Once-a-week immersion in Chinese culture has other benefits. When Chinese children, who spend the bulk of their day speaking English at school, learn Mandarin, they can talk to their grandparents and other relatives when they visit China. Many don’t go to school with a lot of other children with Chinese heritages, and then enjoy learning with their Chinese peers.

Bryan Cheng has been attending Charlotte Chinese Academy since he was 5, and Diana Cheng said that learning Chinese has now become part of his life.

“He can tell me why we celebrate Chinese New Year and why we call ourselves ‘offspring of the dragon,’” she said. “He likes me reading Chinese folk stories to him and is eager to know more about Chinese history.”

Yuan said that her son, Alex Shi, who attends Providence Springs Elementary school, only has about five other children with a Chinese background in his grade.

“We are a minority here, and the Chinese school provides them with an environment for them to meet more Chinese people than a regular school,” she said. “In the Chinese school, he is excited to see more Chinese people. I want them to feel that and be proud that they are Chinese.”

The parents of many of the students at Charlotte Chinese Academy immigrated to the United States to go to graduate school. They married, moved to Charlotte, and had children, and there’s a growing interest in preparing their children to one day return to China if they choose.

Other families who aren’t Chinese also value their children being exposed to Chinese culture.

Fernando Maisonett, whose children are 8 and 11 and attend Charlotte Chinese Academy, said his family is Hispanic and Asian, and he and his wife believe introducing a different culture and language to their children at an early age was important for raising well-rounded children.

“Given that (my wife and I) were raised in New York City, we now greatly appreciate the advantages of being exposed to a diverse set of cultures and languages,” he said. “Having our children gain proficiency in Mandarin should allow for additional opportunities in areas such as academics, research, professional, fields, consulting and traveling.”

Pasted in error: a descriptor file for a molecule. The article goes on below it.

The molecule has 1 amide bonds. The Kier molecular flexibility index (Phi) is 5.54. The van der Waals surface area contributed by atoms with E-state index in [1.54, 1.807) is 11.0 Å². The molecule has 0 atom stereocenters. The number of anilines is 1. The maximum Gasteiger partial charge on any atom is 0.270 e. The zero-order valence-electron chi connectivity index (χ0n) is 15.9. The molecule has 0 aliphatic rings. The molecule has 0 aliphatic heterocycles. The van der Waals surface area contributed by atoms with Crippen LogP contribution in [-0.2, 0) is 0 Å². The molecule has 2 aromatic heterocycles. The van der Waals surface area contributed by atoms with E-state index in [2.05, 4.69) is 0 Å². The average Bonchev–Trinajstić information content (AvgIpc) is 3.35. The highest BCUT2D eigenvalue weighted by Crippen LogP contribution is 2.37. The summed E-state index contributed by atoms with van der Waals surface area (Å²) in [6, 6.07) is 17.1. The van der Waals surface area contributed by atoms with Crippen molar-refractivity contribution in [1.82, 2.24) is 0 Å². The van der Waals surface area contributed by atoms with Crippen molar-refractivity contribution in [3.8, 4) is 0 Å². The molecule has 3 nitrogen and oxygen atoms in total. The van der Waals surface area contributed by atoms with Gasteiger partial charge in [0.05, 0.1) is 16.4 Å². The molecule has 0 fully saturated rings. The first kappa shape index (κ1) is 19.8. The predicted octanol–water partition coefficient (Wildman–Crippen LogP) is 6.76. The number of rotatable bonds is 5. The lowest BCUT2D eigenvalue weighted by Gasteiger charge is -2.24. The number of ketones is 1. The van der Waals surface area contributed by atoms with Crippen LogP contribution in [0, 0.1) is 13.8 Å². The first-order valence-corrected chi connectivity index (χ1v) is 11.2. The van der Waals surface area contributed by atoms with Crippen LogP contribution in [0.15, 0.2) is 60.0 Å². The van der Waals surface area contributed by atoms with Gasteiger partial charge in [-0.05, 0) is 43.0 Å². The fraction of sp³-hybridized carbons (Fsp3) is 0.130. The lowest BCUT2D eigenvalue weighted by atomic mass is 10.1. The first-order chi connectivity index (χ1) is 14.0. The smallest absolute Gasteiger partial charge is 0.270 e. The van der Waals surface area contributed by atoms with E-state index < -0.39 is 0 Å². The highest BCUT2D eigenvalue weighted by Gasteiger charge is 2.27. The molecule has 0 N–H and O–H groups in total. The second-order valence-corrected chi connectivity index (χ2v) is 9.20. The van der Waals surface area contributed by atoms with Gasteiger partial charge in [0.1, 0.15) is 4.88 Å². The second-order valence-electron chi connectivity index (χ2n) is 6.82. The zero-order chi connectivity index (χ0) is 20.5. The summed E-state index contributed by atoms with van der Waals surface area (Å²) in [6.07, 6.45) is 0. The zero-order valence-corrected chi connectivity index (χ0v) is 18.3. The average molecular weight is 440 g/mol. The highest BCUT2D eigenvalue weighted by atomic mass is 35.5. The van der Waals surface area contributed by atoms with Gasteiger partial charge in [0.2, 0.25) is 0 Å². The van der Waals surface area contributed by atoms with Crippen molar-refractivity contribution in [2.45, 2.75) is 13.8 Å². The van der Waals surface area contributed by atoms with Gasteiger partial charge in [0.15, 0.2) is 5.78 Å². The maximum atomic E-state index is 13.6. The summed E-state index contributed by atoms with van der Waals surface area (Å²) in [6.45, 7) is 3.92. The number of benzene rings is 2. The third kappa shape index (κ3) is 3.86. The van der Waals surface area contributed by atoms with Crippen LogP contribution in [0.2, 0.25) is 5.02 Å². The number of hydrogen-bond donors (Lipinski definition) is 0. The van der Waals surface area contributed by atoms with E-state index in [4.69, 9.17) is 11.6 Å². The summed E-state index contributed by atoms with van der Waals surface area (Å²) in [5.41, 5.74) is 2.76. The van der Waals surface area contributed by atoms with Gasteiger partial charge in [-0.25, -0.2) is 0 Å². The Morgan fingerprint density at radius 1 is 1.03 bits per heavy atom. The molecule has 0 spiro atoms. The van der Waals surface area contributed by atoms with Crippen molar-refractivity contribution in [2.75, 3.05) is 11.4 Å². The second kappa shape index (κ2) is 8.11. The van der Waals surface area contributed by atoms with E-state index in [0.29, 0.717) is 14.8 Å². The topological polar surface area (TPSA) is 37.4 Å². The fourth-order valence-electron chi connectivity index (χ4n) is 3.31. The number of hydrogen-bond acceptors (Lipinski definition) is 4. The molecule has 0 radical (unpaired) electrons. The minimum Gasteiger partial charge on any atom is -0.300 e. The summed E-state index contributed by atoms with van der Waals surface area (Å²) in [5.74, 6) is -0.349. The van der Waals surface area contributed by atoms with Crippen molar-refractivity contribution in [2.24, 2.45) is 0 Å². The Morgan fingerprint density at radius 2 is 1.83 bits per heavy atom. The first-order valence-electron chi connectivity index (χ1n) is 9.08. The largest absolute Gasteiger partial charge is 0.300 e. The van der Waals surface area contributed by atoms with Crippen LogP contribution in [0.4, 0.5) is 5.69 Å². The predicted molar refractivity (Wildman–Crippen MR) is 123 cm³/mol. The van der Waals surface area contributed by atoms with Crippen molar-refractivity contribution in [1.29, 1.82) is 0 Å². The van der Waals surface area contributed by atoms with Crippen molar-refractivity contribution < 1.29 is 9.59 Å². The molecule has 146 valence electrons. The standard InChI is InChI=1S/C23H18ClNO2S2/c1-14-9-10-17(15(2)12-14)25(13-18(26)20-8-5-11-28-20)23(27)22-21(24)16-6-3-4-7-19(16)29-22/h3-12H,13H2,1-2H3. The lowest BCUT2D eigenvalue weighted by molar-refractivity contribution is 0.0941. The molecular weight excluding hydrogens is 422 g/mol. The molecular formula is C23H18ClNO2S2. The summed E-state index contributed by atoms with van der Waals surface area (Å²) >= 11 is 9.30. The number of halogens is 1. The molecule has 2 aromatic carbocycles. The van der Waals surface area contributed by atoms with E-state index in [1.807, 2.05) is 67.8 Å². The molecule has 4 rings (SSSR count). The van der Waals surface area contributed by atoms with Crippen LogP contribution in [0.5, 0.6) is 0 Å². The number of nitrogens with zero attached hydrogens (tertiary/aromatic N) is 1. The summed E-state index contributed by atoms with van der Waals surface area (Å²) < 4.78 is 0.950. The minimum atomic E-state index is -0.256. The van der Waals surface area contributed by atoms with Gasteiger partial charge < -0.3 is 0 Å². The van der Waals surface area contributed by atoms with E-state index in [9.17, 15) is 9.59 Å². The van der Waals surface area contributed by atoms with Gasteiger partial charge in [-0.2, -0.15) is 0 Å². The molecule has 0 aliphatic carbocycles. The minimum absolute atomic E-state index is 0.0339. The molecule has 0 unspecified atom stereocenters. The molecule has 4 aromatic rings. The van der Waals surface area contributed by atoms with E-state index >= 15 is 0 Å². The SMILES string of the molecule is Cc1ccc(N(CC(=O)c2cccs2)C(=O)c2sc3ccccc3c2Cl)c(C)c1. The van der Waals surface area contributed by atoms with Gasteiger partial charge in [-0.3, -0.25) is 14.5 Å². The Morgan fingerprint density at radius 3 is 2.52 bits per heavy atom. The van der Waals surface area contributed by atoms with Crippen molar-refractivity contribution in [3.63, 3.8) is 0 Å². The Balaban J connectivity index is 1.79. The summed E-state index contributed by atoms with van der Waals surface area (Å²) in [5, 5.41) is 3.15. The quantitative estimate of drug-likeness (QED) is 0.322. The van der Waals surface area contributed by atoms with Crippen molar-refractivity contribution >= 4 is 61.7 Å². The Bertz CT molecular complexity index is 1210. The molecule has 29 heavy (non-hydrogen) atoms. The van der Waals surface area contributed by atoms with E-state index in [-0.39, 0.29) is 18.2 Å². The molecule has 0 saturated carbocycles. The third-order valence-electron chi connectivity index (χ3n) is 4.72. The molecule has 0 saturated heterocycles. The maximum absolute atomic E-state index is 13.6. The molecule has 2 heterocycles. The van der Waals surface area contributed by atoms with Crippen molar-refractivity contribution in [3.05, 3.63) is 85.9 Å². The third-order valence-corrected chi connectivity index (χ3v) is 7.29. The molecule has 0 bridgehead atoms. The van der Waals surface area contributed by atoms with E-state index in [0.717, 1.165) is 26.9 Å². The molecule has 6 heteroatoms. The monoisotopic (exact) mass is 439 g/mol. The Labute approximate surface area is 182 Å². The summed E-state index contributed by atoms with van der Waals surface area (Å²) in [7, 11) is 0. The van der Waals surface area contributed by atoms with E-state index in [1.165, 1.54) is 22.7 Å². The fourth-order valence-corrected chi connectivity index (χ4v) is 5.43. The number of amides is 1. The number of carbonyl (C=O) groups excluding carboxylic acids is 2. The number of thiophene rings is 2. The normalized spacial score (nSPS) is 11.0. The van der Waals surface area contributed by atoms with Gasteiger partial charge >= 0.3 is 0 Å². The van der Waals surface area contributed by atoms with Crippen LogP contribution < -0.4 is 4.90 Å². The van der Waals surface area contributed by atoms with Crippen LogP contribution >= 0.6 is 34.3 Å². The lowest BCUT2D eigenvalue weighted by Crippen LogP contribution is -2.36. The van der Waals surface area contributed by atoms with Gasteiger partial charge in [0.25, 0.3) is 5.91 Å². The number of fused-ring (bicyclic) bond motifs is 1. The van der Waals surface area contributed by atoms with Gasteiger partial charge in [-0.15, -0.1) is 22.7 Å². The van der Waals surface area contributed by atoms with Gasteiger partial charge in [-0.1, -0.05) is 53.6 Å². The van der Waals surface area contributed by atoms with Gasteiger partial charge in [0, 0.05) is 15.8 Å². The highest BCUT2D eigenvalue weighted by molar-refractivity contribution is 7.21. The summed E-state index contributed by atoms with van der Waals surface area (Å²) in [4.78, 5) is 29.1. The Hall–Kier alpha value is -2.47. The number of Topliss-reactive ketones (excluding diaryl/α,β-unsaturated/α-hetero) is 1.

Looking ahead

Charlotte Chinese Academy always has been run by volunteers, who include teachers. On top of learning on Sundays, teenage students have traveled to China for summer camp programs, and the school has sent volunteer teachers to China to learn how to teach Chinese to children who don’t live in China.

This year, Charlotte Chinese Academy will further connect its curriculum to what is taught in China. It will introduce a new class, starting with kindergarteners, that uses a Chinese textbook and will be taught like a comparable class in China.

“A lot of parents have been asking for this program,” Yuan said. “The curriculum and requirements for the students of this class are going to be 100 percent the same as in China.”

Charlotte Chinese Academy also will work with the Confucius Institute at UNC Charlotte, which is partnering with Shanxi University to bring teachers from China to the UNCC campus this year. A few of these teachers also will volunteer at Charlotte Chinese Academy.

“We’re introducing professional teachers,” Yuan said. “The quality of the education is very important to us.”

Older Charlotte Chinese Academy students, for the first time, will take the HSK, a Chinese proficiency exam. Students can use the scores when applying for opportunities that could involve Mandarin.

“All the things we are doing here, we are trying to deliver a high-quality Chinese education,” Yuan said. “Not just the language, but the culture.”

Marty Minchin is a freelance writer: martyminchin@gmail.com.